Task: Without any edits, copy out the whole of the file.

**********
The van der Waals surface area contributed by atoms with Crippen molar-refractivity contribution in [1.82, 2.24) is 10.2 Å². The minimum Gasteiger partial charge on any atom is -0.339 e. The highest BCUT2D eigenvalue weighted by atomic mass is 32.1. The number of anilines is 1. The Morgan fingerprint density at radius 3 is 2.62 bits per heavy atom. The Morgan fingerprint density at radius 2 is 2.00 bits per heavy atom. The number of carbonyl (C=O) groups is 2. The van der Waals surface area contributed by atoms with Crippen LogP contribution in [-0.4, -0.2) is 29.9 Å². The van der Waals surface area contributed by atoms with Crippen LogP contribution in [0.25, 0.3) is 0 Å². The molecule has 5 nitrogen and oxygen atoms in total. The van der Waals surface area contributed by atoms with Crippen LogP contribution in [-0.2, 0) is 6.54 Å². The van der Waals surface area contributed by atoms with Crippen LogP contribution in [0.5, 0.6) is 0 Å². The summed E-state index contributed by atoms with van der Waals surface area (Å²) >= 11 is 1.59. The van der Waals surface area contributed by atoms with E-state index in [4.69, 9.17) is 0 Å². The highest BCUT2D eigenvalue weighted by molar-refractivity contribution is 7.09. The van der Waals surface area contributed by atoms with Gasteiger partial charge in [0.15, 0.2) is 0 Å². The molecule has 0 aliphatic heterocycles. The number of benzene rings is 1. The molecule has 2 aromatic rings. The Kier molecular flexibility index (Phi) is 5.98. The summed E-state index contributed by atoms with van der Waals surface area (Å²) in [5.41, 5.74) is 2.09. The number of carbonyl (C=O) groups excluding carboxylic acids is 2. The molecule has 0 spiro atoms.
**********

The van der Waals surface area contributed by atoms with Crippen molar-refractivity contribution in [1.82, 2.24) is 10.2 Å². The minimum Gasteiger partial charge on any atom is -0.339 e. The highest BCUT2D eigenvalue weighted by atomic mass is 32.1. The number of anilines is 1. The Morgan fingerprint density at radius 3 is 2.62 bits per heavy atom. The Morgan fingerprint density at radius 2 is 2.00 bits per heavy atom. The number of carbonyl (C=O) groups is 2. The van der Waals surface area contributed by atoms with Crippen LogP contribution in [-0.4, -0.2) is 29.9 Å². The van der Waals surface area contributed by atoms with Crippen LogP contribution in [0.25, 0.3) is 0 Å². The molecule has 5 nitrogen and oxygen atoms in total. The van der Waals surface area contributed by atoms with Crippen LogP contribution in [-0.2, 0) is 6.54 Å². The van der Waals surface area contributed by atoms with Crippen LogP contribution in [0.5, 0.6) is 0 Å². The summed E-state index contributed by atoms with van der Waals surface area (Å²) >= 11 is 1.59. The van der Waals surface area contributed by atoms with E-state index in [4.69, 9.17) is 0 Å². The highest BCUT2D eigenvalue weighted by molar-refractivity contribution is 7.09. The van der Waals surface area contributed by atoms with Gasteiger partial charge in [0.15, 0.2) is 0 Å². The molecule has 0 aliphatic heterocycles. The number of benzene rings is 1. The molecule has 2 aromatic rings. The Kier molecular flexibility index (Phi) is 5.98. The summed E-state index contributed by atoms with van der Waals surface area (Å²) in [5.41, 5.74) is 2.09. The number of carbonyl (C=O) groups excluding carboxylic acids is 2. The molecule has 0 spiro atoms.